What Getting Hustled Taught Me About Financial Intimacy

Feb 16, 2024
A shovel and a wheelbarrow full of mulch

It was a beautiful winter Friday afternoon when I heard the doorbell ring at my house — a welcome break before I started my next meeting. As I went to the door, I wondered who it was. I wasn’t expecting anyone.

I opened my door and saw a beat-up white truck with a trailer full of pine needles. This is a common occurrence in South Charlotte, as pine needles are a preferred way of covering flower beds and natural areas.

A guy stood a few feet away from my door, and a couple more guys stood further away, clearly all part of the crew.

In an instant, I had a flood of thoughts and feelings. “We need a fresh layer of pine needles. Great! Let’s get this done. I want my wife to be excited and surprised that the yard looks good.”

My excitement bypassed a deeper knowledge that this could go sideways, but I didn’t want my biases to cause me to miss this opportunity.

Quickly, the negotiation for the job started. The guy with the truck offered $7 a bale, to which I paused, trying to think what I was willing to pay. He then offered $6. I said, “Great.” Next, he asked how many bales I thought I needed.

I responded, “I think 40 or so.” I couldn’t remember how many we got the previous time. The pine needle guy gave me a look that said, “You are going to need more than that.” I acknowledged that it may be a little bit more.

I told him I had a meeting to get to, so he could go ahead and start the job.

As I walked back into the house, I felt excited that the front yard would be freshened up and looking great and that I had negotiated a great deal.

Verbal Contracts

I came back out an hour and a half later to check on the crew’s progress. The yard was looking great, and they were close to finishing up. My excitement and pride continued to build. I felt great and thought that my wife would be happy to see the improvements on our property.

The time came to settle up for the work, and then my ignored neuroception became conscious. I quickly realized that I was in trouble; these guys were not honest or trustworthy.

The crew leader said they used 350 bales of pine needles.

Immediately I was thrust from the high of feeling proud about getting the yard freshened up to fear and anger about how much he expected me to pay. It was nowhere close to what I had in mind.

As I write about this experience, I feel my body still responding to the memory of it. I breathe deeply to calm myself and look around to see that I am safe. I am not in this memory; I am reflecting and writing about this memory. This is differentiating traumatic experiences in my brain.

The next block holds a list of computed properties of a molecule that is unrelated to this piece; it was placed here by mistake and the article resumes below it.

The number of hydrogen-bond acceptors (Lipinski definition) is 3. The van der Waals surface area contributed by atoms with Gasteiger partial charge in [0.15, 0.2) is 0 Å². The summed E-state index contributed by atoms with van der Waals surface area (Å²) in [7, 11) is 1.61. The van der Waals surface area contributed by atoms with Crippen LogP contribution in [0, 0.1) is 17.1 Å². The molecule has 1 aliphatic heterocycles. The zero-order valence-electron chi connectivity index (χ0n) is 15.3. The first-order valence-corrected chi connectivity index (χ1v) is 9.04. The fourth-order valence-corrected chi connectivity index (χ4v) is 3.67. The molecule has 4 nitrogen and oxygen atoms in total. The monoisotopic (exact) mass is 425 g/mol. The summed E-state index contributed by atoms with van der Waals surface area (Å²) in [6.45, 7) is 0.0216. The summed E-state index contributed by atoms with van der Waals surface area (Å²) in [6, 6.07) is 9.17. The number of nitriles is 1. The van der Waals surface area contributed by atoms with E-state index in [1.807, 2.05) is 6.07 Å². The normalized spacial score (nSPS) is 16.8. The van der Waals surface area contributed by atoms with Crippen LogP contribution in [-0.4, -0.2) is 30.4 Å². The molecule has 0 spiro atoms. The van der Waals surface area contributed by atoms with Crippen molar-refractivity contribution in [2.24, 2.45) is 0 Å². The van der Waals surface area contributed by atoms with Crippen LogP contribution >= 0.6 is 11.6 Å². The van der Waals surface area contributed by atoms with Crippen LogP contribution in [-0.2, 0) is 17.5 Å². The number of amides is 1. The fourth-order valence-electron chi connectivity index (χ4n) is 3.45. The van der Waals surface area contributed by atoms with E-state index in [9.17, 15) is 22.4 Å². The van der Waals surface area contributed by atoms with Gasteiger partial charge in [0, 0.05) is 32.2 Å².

The pine needle guy and I stood there in what felt to me like a life-or-death situation and negotiation. (This was my internal experience.) His two other crew members were just down the driveway as this unfolded. They knew I was not happy. I tried not to show my fear and anger.

I tried to reassure myself internally that we could work something out; I had little success. I knew these guys were not going to be reasonable.

They expected me to pay nearly 10 times what we agreed to verbally. He had his points in his argument, and I had mine. We were miles apart. Privately, all I could think was, “I don’t want to get hurt — and my kids are going to be home soon. I want these guys gone. I am terrified, and I want out of this conflict.”

I was also contending with what my wife would say when she found out what happened.

As the negotiation continued, the other two guys came up the driveway. Now it was three versus one. The sense of physical threat was heightened. Did they do any specific actions to imply they would hurt me physically? No, but I could not see this at the time. The fear center of my brain (the amygdala) was hijacked.

The negotiation was not going my way. We settled on a price that was still high but lower than what they asked for.

I wrote out the check with a shaking hand. I could not believe what was happening. I was getting hustled, and I felt trapped.

Calling My Wife for Support and Honesty

The guys drove away, and I breathed out just a bit. I was still far outside of my window of tolerance. I felt like I had violated the unspoken rules of being a man: stand up for yourself and don’t get scared. I do not consciously hold these views of masculinity, yet they are still part of my psyche.

I knew I needed to call my wife both for comfort and confession. I knew she would be furious. I had just spent way more money than either of us would be comfortable with for the yard without planning for it.

I called, and immediately she could tell something was wrong. It was all a bit of a blur, but I was eventually able to tell her what happened. She had her own understandable mix of emotions.

I am fortunate that we have spent years learning how to support each other in difficult situations, allowing space for the full range of emotions and the expectation of support. We each take responsibility for our part in a problem. That doesn’t mean the conversations are fun, but it does mean we can get through them still connected and loving each other.